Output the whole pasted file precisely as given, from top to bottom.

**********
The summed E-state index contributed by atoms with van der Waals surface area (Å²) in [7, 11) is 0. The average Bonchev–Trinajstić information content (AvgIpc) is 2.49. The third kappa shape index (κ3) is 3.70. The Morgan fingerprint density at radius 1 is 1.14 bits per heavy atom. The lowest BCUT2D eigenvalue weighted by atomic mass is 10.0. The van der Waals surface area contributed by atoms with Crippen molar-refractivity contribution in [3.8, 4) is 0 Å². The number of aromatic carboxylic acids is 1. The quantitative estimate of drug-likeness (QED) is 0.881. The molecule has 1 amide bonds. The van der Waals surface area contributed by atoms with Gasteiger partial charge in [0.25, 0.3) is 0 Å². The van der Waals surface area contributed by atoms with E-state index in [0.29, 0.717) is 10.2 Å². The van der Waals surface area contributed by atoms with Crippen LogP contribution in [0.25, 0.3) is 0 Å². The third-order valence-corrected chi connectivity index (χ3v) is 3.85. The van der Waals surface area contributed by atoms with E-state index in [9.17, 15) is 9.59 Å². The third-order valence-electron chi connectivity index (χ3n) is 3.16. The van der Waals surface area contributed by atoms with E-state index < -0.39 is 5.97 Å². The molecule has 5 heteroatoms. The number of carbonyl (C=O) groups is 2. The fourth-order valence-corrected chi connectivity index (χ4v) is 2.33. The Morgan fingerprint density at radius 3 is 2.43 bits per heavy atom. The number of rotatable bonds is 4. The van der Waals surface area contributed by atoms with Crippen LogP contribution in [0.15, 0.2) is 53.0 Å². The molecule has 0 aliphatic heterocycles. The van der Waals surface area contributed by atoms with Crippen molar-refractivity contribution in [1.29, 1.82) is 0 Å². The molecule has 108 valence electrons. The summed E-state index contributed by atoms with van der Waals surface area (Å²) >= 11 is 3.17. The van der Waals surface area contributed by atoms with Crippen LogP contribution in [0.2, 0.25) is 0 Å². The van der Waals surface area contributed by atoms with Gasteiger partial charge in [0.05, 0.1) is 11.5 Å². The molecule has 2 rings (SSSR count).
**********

The summed E-state index contributed by atoms with van der Waals surface area (Å²) in [7, 11) is 0. The average Bonchev–Trinajstić information content (AvgIpc) is 2.49. The third kappa shape index (κ3) is 3.70. The Morgan fingerprint density at radius 1 is 1.14 bits per heavy atom. The lowest BCUT2D eigenvalue weighted by atomic mass is 10.0. The van der Waals surface area contributed by atoms with Crippen molar-refractivity contribution in [3.8, 4) is 0 Å². The number of aromatic carboxylic acids is 1. The quantitative estimate of drug-likeness (QED) is 0.881. The molecule has 1 amide bonds. The van der Waals surface area contributed by atoms with Gasteiger partial charge in [0.25, 0.3) is 0 Å². The van der Waals surface area contributed by atoms with E-state index in [0.29, 0.717) is 10.2 Å². The van der Waals surface area contributed by atoms with Crippen LogP contribution in [0.25, 0.3) is 0 Å². The third-order valence-corrected chi connectivity index (χ3v) is 3.85. The van der Waals surface area contributed by atoms with E-state index in [9.17, 15) is 9.59 Å². The third-order valence-electron chi connectivity index (χ3n) is 3.16. The van der Waals surface area contributed by atoms with E-state index < -0.39 is 5.97 Å². The molecule has 5 heteroatoms. The number of carbonyl (C=O) groups is 2. The fourth-order valence-corrected chi connectivity index (χ4v) is 2.33. The Morgan fingerprint density at radius 3 is 2.43 bits per heavy atom. The number of rotatable bonds is 4. The van der Waals surface area contributed by atoms with Crippen LogP contribution in [0.15, 0.2) is 53.0 Å². The molecule has 0 aliphatic heterocycles. The van der Waals surface area contributed by atoms with Crippen molar-refractivity contribution in [1.29, 1.82) is 0 Å². The molecule has 108 valence electrons. The summed E-state index contributed by atoms with van der Waals surface area (Å²) >= 11 is 3.17. The van der Waals surface area contributed by atoms with Crippen LogP contribution in [0.2, 0.25) is 0 Å². The van der Waals surface area contributed by atoms with Gasteiger partial charge in [0.05, 0.1) is 11.5 Å². The molecule has 2 rings (SSSR count).